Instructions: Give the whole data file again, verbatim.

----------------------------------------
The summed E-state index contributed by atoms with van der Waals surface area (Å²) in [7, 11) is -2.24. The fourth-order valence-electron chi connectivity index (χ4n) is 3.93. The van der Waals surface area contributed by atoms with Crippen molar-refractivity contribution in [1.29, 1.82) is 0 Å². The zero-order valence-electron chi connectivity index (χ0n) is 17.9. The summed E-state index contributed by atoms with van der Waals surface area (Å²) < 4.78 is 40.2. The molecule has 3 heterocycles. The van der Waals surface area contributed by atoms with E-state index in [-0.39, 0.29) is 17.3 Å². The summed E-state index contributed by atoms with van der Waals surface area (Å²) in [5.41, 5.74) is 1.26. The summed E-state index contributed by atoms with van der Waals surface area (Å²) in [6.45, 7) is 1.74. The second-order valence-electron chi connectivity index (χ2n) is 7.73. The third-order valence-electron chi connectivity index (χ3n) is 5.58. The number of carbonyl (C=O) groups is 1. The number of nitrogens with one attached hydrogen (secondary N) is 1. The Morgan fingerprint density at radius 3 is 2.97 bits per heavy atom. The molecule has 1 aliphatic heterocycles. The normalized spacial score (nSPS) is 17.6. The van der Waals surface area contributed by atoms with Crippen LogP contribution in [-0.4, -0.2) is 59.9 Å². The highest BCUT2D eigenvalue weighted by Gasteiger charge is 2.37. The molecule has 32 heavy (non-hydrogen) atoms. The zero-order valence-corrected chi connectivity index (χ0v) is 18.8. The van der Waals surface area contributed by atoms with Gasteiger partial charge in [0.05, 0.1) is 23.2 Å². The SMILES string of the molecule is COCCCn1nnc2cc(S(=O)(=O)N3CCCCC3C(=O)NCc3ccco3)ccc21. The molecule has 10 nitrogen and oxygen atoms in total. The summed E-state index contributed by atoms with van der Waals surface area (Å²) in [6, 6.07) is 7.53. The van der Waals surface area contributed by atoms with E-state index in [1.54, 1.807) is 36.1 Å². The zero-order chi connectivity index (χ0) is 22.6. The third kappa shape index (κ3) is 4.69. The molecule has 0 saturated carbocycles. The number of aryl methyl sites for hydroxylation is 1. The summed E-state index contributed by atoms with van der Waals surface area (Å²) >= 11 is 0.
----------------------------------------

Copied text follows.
The summed E-state index contributed by atoms with van der Waals surface area (Å²) in [7, 11) is -2.24. The fourth-order valence-electron chi connectivity index (χ4n) is 3.93. The van der Waals surface area contributed by atoms with Crippen molar-refractivity contribution in [1.29, 1.82) is 0 Å². The zero-order valence-electron chi connectivity index (χ0n) is 17.9. The summed E-state index contributed by atoms with van der Waals surface area (Å²) < 4.78 is 40.2. The molecule has 3 heterocycles. The van der Waals surface area contributed by atoms with E-state index in [-0.39, 0.29) is 17.3 Å². The summed E-state index contributed by atoms with van der Waals surface area (Å²) in [5.41, 5.74) is 1.26. The summed E-state index contributed by atoms with van der Waals surface area (Å²) in [6.45, 7) is 1.74. The second-order valence-electron chi connectivity index (χ2n) is 7.73. The third-order valence-electron chi connectivity index (χ3n) is 5.58. The number of carbonyl (C=O) groups is 1. The number of nitrogens with one attached hydrogen (secondary N) is 1. The Morgan fingerprint density at radius 3 is 2.97 bits per heavy atom. The molecule has 1 aliphatic heterocycles. The normalized spacial score (nSPS) is 17.6. The van der Waals surface area contributed by atoms with Crippen LogP contribution in [-0.4, -0.2) is 59.9 Å². The highest BCUT2D eigenvalue weighted by Gasteiger charge is 2.37. The molecule has 32 heavy (non-hydrogen) atoms. The zero-order valence-corrected chi connectivity index (χ0v) is 18.8. The van der Waals surface area contributed by atoms with Gasteiger partial charge in [0.05, 0.1) is 23.2 Å². The SMILES string of the molecule is COCCCn1nnc2cc(S(=O)(=O)N3CCCCC3C(=O)NCc3ccco3)ccc21. The molecule has 10 nitrogen and oxygen atoms in total. The summed E-state index contributed by atoms with van der Waals surface area (Å²) in [6, 6.07) is 7.53. The van der Waals surface area contributed by atoms with E-state index in [1.54, 1.807) is 36.1 Å². The zero-order chi connectivity index (χ0) is 22.6. The third kappa shape index (κ3) is 4.69. The molecule has 0 saturated carbocycles. The number of aryl methyl sites for hydroxylation is 1. The summed E-state index contributed by atoms with van der Waals surface area (Å²) >= 11 is 0.